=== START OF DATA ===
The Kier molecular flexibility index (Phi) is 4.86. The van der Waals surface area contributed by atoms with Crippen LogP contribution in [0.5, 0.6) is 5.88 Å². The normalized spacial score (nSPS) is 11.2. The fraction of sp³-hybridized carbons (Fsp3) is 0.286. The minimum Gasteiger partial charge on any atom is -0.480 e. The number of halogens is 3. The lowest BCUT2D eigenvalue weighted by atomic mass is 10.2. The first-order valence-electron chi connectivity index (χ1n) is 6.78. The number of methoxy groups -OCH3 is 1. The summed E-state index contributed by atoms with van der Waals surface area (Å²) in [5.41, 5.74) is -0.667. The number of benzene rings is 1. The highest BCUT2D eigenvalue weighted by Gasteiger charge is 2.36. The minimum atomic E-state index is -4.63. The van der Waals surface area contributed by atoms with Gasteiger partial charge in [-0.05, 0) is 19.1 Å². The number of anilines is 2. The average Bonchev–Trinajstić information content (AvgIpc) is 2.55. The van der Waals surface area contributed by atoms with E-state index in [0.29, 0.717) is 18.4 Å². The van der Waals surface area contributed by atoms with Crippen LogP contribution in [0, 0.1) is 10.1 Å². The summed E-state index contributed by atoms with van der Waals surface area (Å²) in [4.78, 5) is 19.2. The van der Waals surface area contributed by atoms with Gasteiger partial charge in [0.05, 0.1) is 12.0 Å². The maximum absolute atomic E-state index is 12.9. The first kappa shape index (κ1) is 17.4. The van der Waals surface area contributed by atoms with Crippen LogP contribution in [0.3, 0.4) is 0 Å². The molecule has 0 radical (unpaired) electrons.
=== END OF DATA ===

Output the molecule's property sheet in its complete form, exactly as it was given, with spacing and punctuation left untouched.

The Kier molecular flexibility index (Phi) is 4.86. The van der Waals surface area contributed by atoms with Crippen LogP contribution in [0.5, 0.6) is 5.88 Å². The normalized spacial score (nSPS) is 11.2. The fraction of sp³-hybridized carbons (Fsp3) is 0.286. The minimum Gasteiger partial charge on any atom is -0.480 e. The number of halogens is 3. The lowest BCUT2D eigenvalue weighted by atomic mass is 10.2. The first-order valence-electron chi connectivity index (χ1n) is 6.78. The number of methoxy groups -OCH3 is 1. The summed E-state index contributed by atoms with van der Waals surface area (Å²) in [5.41, 5.74) is -0.667. The number of benzene rings is 1. The highest BCUT2D eigenvalue weighted by Gasteiger charge is 2.36. The minimum atomic E-state index is -4.63. The van der Waals surface area contributed by atoms with Gasteiger partial charge in [-0.05, 0) is 19.1 Å². The number of anilines is 2. The average Bonchev–Trinajstić information content (AvgIpc) is 2.55. The van der Waals surface area contributed by atoms with E-state index in [0.29, 0.717) is 18.4 Å². The van der Waals surface area contributed by atoms with Crippen LogP contribution in [0, 0.1) is 10.1 Å². The summed E-state index contributed by atoms with van der Waals surface area (Å²) in [4.78, 5) is 19.2. The van der Waals surface area contributed by atoms with Gasteiger partial charge in [0.05, 0.1) is 12.0 Å². The maximum absolute atomic E-state index is 12.9. The first kappa shape index (κ1) is 17.4. The van der Waals surface area contributed by atoms with Crippen LogP contribution in [0.3, 0.4) is 0 Å². The molecule has 0 radical (unpaired) electrons.